Sources involved with the negotiations caution there is not yet legislative text to the deal and its prospects remain fragile as the Senate heads into what is expected to be a frenetic week. That 10 Republican senators signed onto the plan adds confidence that a potential bill will overcome the 60-vote threshold needed to bypass a filibuster threat.

The 10 Republican senators are Cornyn, Thom Tillis of North Carolina, Susan Collins of Maine, Bill Cassidy of Louisiana, Lindsey Graham of South Carolina, Pat Toomey of Pennsylvania, Roy Blunt of Missouri, Richard Burr of North Carolina, Rob Portman of Ohio and Mitt Romney of Utah.

On Twitter, President Joe Biden signaled support for the proposal.

“It does not do everything that I think is needed, but it reflects important steps in the right direction,” he said. “With bipartisan support, there are no excuses for delay. Let’s get this done.”

Cornyn, who touts an A-plus rating from the National Rifle Association, on Sunday seemed eager to defend the package from any potential conservative pushback. On Twitter, he accepted an invitation to appear on the radio show of conservative commentator Dana Loesch, a former NRA spokesperson who is opposed to red flag laws, to discuss the proposal. He also seemed to suggest that the measure might have prevented the Uvalde shooting.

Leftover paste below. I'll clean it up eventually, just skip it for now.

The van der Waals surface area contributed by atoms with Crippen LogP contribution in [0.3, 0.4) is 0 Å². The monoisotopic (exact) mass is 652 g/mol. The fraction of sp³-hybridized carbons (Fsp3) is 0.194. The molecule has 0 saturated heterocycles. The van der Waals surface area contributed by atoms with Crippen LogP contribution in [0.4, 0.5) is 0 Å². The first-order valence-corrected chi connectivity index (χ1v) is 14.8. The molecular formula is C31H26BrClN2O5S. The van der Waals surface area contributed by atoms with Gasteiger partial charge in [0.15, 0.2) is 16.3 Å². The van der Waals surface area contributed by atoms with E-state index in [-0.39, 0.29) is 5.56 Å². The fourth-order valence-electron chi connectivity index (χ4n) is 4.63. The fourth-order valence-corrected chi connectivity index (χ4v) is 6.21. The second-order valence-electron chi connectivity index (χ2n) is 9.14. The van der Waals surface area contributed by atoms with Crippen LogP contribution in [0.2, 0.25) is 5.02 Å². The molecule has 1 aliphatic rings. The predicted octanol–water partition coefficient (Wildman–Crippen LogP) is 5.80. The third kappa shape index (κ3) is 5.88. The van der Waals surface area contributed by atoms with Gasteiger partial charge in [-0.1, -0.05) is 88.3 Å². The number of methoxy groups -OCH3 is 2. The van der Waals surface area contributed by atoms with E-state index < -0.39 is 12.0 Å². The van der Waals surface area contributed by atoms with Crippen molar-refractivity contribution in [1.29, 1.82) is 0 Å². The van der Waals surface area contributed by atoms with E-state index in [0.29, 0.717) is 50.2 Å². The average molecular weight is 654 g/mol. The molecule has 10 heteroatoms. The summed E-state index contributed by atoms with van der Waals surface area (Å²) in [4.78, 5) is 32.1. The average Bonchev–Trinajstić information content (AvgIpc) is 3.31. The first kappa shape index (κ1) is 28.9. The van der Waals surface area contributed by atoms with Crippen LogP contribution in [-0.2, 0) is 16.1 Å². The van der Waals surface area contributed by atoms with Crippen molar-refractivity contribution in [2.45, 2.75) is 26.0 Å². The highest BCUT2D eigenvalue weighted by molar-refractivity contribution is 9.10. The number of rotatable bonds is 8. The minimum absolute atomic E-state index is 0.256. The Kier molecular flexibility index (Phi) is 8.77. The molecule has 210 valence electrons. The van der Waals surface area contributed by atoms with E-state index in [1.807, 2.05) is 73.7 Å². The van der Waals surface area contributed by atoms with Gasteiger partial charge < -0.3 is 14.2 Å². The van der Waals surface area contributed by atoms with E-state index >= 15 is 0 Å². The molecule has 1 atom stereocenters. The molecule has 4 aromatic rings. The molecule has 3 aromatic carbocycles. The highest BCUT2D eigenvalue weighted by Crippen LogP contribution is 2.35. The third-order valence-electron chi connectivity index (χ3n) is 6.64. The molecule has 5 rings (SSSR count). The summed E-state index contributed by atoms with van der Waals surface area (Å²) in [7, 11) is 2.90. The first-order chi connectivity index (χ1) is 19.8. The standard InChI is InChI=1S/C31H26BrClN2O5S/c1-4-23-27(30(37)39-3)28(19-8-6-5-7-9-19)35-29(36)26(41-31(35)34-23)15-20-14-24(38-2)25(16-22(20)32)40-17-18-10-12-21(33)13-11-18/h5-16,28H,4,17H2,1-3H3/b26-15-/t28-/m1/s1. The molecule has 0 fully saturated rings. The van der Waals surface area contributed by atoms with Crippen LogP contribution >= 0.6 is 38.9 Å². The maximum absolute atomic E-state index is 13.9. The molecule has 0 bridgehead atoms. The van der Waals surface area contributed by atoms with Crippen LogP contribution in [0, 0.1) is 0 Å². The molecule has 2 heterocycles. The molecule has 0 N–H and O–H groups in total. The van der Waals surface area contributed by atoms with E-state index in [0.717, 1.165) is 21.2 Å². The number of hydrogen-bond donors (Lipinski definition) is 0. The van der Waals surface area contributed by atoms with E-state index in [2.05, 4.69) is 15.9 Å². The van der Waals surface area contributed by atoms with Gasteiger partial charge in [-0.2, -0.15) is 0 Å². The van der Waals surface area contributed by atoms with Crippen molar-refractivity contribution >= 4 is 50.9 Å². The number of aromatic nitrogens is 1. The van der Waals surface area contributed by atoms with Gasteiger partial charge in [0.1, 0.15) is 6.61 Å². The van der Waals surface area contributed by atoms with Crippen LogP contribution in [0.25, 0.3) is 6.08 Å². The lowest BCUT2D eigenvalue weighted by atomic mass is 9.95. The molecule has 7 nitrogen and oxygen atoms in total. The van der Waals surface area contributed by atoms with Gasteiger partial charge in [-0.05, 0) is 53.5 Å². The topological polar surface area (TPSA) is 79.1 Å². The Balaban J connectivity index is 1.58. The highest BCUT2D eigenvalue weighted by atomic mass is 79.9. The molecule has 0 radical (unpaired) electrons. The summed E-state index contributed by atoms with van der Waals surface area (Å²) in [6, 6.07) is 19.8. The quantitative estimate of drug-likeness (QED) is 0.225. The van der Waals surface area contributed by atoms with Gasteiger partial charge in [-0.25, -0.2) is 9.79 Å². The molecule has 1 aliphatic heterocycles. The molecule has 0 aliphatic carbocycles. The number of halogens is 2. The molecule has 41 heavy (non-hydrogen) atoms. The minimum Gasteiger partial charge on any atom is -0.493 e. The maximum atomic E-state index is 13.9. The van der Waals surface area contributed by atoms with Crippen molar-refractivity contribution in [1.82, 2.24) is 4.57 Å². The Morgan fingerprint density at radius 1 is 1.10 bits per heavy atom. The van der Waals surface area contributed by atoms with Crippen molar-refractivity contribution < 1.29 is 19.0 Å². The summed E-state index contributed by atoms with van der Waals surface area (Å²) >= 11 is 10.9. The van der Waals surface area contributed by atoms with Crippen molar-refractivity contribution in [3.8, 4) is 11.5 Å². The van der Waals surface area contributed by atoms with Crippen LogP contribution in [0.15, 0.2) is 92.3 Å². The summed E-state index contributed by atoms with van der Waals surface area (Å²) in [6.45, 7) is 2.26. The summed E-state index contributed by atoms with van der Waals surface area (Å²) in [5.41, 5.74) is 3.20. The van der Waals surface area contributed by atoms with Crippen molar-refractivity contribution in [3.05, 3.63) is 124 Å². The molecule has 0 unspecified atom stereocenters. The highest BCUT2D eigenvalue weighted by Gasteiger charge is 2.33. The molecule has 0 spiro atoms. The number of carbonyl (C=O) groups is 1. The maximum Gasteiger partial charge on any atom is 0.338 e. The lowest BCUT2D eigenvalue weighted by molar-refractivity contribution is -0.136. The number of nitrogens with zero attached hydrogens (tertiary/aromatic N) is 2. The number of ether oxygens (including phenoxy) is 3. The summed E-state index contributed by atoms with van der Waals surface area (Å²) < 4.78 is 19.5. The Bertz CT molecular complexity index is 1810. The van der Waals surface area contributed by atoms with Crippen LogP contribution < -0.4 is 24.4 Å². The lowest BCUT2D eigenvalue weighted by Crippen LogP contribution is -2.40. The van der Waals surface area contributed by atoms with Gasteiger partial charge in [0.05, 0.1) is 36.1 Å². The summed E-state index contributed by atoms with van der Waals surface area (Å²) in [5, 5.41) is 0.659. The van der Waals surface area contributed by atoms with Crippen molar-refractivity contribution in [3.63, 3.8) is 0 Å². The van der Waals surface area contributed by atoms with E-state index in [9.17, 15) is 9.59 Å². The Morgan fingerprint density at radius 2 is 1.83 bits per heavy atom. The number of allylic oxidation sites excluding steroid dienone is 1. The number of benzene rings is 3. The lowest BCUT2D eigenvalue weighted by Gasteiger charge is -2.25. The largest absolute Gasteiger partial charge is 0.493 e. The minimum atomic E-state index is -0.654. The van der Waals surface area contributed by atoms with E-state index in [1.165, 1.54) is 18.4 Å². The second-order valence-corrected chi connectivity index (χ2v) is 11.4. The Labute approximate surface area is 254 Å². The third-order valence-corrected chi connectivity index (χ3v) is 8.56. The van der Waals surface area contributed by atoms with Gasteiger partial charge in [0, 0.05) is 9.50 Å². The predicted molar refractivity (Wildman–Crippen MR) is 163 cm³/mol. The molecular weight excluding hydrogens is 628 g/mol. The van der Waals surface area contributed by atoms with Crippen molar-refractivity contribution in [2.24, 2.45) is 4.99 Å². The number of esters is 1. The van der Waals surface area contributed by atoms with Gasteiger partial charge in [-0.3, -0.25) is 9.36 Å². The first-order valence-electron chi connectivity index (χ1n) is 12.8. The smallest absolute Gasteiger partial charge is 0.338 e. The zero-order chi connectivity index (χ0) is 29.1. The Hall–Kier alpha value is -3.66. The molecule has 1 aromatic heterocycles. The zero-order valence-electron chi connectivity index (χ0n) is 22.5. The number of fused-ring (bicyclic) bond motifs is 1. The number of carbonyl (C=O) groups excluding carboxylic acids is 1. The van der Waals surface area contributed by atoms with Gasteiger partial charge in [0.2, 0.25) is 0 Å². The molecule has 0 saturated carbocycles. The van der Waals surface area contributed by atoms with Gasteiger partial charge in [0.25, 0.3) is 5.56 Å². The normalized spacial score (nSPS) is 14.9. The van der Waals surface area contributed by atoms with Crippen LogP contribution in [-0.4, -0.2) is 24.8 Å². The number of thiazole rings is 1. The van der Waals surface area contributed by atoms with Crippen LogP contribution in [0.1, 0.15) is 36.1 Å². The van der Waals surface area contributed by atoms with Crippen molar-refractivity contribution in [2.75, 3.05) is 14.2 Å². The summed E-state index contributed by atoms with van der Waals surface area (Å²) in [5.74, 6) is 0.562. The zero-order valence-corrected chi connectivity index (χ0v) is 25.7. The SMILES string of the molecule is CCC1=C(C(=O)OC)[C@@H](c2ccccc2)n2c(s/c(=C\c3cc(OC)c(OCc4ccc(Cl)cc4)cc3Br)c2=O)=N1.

“Enhanced background check of juvenile court, police, and mental health records likely would have disclosed what everyone in the community knew,” he wrote. “The shooter was a ticking time bomb.”

By leaving the issue of red flag laws to the state, the senators made it unlikely that one would go into effect in Texas. Gov. Greg Abbott briefly floated the idea after the 2018 mass shooting at a high school in Santa Fe, Texas. But he soon abandoned it after he said he observed a “coalescence” in the Texas Legislature against the proposal. Since then, the Legislature has been aggressive in expanding gun rights, including passing a law allowing people to carry handguns without a license.

Over the last two decades, there are few challenges that have stymied the U.S. Senate quite on the scale of regulating firearms. But in the weeks since massacres in Uvalde and Buffalo, many senators have professed a determination to find a path to pass a gun bill.